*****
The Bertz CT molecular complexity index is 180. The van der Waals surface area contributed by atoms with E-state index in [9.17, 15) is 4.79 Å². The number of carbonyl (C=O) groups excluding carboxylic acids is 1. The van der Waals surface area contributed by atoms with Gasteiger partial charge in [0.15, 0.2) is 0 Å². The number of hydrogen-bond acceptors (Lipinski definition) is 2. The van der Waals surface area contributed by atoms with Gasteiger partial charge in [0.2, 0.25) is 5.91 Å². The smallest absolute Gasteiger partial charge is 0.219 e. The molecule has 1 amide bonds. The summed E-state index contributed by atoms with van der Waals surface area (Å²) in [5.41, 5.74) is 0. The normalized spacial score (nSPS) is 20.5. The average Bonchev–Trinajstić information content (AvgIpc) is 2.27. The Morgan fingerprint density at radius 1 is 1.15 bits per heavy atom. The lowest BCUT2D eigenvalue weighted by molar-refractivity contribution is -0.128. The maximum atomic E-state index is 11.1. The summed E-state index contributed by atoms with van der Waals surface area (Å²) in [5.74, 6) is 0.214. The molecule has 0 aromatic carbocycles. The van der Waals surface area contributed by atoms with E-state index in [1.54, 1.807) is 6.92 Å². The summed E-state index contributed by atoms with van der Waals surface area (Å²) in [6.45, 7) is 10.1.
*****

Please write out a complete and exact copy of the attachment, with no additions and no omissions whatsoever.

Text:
The Bertz CT molecular complexity index is 180. The van der Waals surface area contributed by atoms with E-state index in [9.17, 15) is 4.79 Å². The number of carbonyl (C=O) groups excluding carboxylic acids is 1. The van der Waals surface area contributed by atoms with Gasteiger partial charge in [0.15, 0.2) is 0 Å². The number of hydrogen-bond acceptors (Lipinski definition) is 2. The van der Waals surface area contributed by atoms with Gasteiger partial charge in [0.2, 0.25) is 5.91 Å². The smallest absolute Gasteiger partial charge is 0.219 e. The molecule has 1 amide bonds. The summed E-state index contributed by atoms with van der Waals surface area (Å²) in [5.41, 5.74) is 0. The normalized spacial score (nSPS) is 20.5. The average Bonchev–Trinajstić information content (AvgIpc) is 2.27. The Morgan fingerprint density at radius 1 is 1.15 bits per heavy atom. The lowest BCUT2D eigenvalue weighted by molar-refractivity contribution is -0.128. The maximum atomic E-state index is 11.1. The summed E-state index contributed by atoms with van der Waals surface area (Å²) in [5.74, 6) is 0.214. The molecule has 0 aromatic carbocycles. The van der Waals surface area contributed by atoms with E-state index in [1.54, 1.807) is 6.92 Å². The summed E-state index contributed by atoms with van der Waals surface area (Å²) in [6.45, 7) is 10.1.